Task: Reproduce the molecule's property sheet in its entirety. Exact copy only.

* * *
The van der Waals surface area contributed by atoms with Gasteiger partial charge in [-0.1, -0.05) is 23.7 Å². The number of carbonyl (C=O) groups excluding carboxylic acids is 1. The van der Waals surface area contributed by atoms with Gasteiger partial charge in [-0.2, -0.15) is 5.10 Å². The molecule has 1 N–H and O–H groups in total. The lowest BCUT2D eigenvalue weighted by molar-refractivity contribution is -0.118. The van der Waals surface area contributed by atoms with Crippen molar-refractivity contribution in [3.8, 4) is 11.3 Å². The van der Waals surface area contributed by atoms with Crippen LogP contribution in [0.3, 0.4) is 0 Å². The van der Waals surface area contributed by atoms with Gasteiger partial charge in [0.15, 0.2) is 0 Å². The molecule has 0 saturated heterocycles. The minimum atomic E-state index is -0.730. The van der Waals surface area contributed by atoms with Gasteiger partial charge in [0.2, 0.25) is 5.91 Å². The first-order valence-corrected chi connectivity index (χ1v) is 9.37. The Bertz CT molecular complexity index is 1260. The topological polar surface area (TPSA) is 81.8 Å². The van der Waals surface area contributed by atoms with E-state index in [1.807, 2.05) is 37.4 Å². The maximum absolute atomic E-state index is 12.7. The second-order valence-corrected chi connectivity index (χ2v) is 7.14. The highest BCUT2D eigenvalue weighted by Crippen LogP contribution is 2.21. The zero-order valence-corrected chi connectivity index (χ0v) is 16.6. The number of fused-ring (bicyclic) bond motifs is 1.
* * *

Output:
The van der Waals surface area contributed by atoms with Gasteiger partial charge in [-0.1, -0.05) is 23.7 Å². The number of carbonyl (C=O) groups excluding carboxylic acids is 1. The van der Waals surface area contributed by atoms with Gasteiger partial charge in [-0.2, -0.15) is 5.10 Å². The molecule has 1 N–H and O–H groups in total. The lowest BCUT2D eigenvalue weighted by molar-refractivity contribution is -0.118. The van der Waals surface area contributed by atoms with Crippen molar-refractivity contribution in [3.8, 4) is 11.3 Å². The van der Waals surface area contributed by atoms with Crippen LogP contribution in [0.3, 0.4) is 0 Å². The van der Waals surface area contributed by atoms with Gasteiger partial charge in [0.15, 0.2) is 0 Å². The molecule has 0 saturated heterocycles. The minimum atomic E-state index is -0.730. The van der Waals surface area contributed by atoms with Gasteiger partial charge in [0.2, 0.25) is 5.91 Å². The first-order valence-corrected chi connectivity index (χ1v) is 9.37. The Bertz CT molecular complexity index is 1260. The topological polar surface area (TPSA) is 81.8 Å². The van der Waals surface area contributed by atoms with E-state index in [1.807, 2.05) is 37.4 Å². The maximum absolute atomic E-state index is 12.7. The second-order valence-corrected chi connectivity index (χ2v) is 7.14. The highest BCUT2D eigenvalue weighted by Crippen LogP contribution is 2.21. The zero-order valence-corrected chi connectivity index (χ0v) is 16.6. The number of fused-ring (bicyclic) bond motifs is 1.